Society

‘Life After Conversion To Hinduism Not Easy For Poor, Need Strong Community Support’: Hindu Man Who Was About To Become Muslim Again

Krishna Dange

Jun 14, 2024, 12:14 PM | Updated Jun 17, 2024, 09:00 PM IST

Representative image of a Yajna (Christopher Furlong/Getty Images)
Representative image of a Yajna (Christopher Furlong/Getty Images)
  • Maharashtra couple was on the verge of reconverting to their previous faith- Islam, after daughter's illness and lack of community support.
  • Shivram and Sita Arya, residents of Maharashtra’s Ahilya Nagar, had a fresh start last year when the couple along with their seven children relinquished their previous faith — Islam, to accept Hinduism. The working-class family then felt elated as activists from several Hindutva outfits clicked pictures and applauded them for their decision.

    However, things went south for Shivram and Sita after a tumour was diagnosed in their seven-year-old daughter Ashwini's brain.

    “I ran from pillar to post seeking financial assistance for my daughter but no one was paying heed to my appeals. I felt that people from my new faith had deserted me in my hour of need. We have already been boycotted by my relatives who are Muslims after conversion to Hinduism, so I couldn’t ask them for help. 

    “This is when I thought that it is better to return back to being Muslim and announced that me and my family will reconvert on the coming Bakri-Eid on 16 June,” said Shivram, a part-time car driver, who has now been assured of financial support for his daughter’s treatment from the state government.

    Shivram, formerly Jamir Shaikh, along with his wife Sita, formerly Anjum, had accepted Hinduism as their faith in a widely publicised event held in Chhatrapati Sambhaji Nagar last year. Dhirendra Shastri, also known as Bageshwar Baba, a popular Hindu preacher from Madhya Pradesh, who had presided over the ceremony, had then given the family their new Hindu names.

    “To me, it was just a formal recognition of my inclination towards Hinduism. Even though I was born Muslim, I always felt attracted towards the Hindu philosophy. I enjoyed listening to the devotional songs on Hindu deities like Vitthal, Ram and Krishna. I even used to fast on certain auspicious Hindu occasions. However, there were limitations on me from doing it openly,” said Shivram.

    The family’s decision to change faith did not go down well with their relatives and acquaintances.

    “At first, all relatives of mine as well as that of my wife boycotted us, expressing their displeasure over our decision to become Hindu. Then, a few acquaintances from my previous faith started alleging publicly that I had received at least a crore from the ruling Bharatiya Janata Party (BJP) for giving up Islam and becoming a Hindu.

    "If I had indeed received such an amount merely to change my faith, why would I have sought financial assistance for my daughter’s treatment now?” an agitated Shivram said.

    After doctors in Pune suggested a surgery which is expected to cost around Rs 4.5 lakh, Shivram applied for assistance under the state government's Mahatma Phule Jan Arogya Yojana. However, since some identity documents of the couple as well as those of the ailing child bear their older names, government officials expressed their inability to help him.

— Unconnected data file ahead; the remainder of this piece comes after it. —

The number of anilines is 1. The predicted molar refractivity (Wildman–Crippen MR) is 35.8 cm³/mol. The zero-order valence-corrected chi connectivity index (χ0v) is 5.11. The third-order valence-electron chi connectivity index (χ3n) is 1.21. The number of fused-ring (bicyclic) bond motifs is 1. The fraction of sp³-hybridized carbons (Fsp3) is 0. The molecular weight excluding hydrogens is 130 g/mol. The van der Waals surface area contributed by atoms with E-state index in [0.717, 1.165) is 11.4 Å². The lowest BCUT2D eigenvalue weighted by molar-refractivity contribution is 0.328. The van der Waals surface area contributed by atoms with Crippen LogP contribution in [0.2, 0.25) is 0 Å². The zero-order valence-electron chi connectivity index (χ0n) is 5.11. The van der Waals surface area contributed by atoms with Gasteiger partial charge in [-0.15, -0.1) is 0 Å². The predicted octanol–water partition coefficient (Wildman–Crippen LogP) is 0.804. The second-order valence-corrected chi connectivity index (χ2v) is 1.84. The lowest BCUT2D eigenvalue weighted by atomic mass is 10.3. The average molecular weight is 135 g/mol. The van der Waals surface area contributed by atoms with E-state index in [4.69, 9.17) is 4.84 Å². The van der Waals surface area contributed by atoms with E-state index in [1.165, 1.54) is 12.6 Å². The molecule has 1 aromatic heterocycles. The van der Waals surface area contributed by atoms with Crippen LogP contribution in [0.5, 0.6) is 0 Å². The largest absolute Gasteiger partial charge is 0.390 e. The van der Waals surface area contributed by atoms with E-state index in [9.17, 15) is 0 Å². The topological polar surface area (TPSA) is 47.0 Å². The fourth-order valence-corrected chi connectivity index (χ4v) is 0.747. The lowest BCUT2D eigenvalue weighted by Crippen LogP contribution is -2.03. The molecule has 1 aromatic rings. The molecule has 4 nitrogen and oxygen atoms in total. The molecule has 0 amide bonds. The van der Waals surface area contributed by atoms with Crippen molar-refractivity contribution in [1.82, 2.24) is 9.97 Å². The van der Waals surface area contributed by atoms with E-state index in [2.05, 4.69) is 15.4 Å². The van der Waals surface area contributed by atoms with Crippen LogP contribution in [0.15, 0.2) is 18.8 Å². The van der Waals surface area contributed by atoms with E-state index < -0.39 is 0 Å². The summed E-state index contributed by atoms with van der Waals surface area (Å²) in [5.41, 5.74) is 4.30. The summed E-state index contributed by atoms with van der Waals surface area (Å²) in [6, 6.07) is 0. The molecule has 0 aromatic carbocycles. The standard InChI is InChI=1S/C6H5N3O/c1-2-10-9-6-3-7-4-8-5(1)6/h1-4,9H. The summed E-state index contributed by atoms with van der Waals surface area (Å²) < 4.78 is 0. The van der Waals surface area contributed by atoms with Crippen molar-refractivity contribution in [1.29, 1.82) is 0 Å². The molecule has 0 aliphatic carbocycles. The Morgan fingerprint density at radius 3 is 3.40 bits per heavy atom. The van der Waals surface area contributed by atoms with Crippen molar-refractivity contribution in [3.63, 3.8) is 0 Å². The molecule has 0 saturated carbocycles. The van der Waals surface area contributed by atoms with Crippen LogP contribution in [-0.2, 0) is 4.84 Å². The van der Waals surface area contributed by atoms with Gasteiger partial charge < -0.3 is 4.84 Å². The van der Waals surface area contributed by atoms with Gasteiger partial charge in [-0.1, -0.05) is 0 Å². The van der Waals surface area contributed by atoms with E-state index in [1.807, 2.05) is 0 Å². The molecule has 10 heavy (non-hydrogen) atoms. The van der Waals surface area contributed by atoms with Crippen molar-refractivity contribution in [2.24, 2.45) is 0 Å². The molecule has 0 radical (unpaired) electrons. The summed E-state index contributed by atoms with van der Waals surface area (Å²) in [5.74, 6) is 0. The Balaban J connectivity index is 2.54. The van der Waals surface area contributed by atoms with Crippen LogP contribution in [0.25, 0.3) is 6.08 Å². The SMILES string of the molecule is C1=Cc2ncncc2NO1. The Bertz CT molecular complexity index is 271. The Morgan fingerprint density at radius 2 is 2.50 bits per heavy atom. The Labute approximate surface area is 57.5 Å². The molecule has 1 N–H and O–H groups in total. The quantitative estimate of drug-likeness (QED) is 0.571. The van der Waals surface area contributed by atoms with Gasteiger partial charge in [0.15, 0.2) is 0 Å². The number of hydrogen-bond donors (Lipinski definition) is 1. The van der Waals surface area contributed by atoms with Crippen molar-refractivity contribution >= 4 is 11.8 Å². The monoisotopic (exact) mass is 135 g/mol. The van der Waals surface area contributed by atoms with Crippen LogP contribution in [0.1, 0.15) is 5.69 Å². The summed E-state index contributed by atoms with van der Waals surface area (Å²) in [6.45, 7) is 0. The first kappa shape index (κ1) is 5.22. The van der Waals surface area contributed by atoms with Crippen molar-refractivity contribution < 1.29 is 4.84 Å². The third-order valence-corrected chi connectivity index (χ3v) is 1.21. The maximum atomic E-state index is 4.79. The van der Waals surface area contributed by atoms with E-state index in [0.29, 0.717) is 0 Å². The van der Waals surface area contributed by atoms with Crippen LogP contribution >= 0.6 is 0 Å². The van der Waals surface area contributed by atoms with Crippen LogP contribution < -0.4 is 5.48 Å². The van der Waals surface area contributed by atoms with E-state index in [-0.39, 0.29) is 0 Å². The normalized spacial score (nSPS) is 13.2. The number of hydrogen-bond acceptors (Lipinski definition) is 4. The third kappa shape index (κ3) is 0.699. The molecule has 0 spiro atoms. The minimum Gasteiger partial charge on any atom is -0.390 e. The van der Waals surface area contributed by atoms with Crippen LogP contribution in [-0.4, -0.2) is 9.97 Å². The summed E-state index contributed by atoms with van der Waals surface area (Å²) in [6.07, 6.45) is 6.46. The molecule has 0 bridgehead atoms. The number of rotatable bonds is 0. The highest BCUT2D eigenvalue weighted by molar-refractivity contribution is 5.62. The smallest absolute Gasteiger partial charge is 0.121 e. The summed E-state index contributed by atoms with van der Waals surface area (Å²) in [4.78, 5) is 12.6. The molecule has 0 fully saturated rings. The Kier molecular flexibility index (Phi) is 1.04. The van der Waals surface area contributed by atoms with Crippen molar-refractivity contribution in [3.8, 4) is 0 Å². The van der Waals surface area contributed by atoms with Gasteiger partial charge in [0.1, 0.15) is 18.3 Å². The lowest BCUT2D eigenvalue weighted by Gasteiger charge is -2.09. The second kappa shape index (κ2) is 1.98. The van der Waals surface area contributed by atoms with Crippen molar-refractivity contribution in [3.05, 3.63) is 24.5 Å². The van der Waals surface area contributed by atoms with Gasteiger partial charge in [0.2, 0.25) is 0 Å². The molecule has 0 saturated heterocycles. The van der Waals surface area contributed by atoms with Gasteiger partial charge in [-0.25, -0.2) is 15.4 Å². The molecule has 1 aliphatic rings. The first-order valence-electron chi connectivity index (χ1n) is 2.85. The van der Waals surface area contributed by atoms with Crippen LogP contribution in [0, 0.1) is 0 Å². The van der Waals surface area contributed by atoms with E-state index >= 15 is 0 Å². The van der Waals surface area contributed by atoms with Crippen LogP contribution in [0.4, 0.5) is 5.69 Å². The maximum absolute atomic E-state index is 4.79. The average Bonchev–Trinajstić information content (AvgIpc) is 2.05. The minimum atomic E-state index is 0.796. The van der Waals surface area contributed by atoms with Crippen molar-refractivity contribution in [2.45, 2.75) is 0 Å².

“It is only after this and the dismal response from the public to my appeals for help, that I thought perhaps I had made a mistake by becoming a Hindu.

    "However, after announcing my intention to become Muslim again and the subsequent publicity given to it by television channels, I was promptly contacted by the personal secretaries of the state's Chief Minister Eknath Shinde and the Deputy Chief Minister Devendra Fadnavis. They have now assured me all help needed for my daughter's medical treatment,” Shivram added.

    Considering the challenges Shivram and his family have faced after conversion, he feels mere encouragement and praise to those wanting to become Hindu is not enough. 

    “It is not an easy decision to go against one’s relations and community and change religion, especially if you are poor. In one go you are stripped of all bonds that can be of your help in the times of crisis. If someone converts to Christianity, the church and its followers do everything to help the converts settle in life. 

    “There are several missions run by the Church offering education, shelter and healthcare like the ones here in Ahilya Nagar. I feel Hindus can collectively take lessons from this. It will make life easier for poor families like that of mine who have recently converted to Hinduism along with that of others,” Shivram said.

    When asked if he had faced any dilemma about his caste identity after converting, Shivram said that no Hindu had questioned him about it so far.

    “But if I am given the option to choose a caste, maybe I would like to become either a Maratha or a Vanjari,” Shivram added.

    Staff Writer at Swarajya


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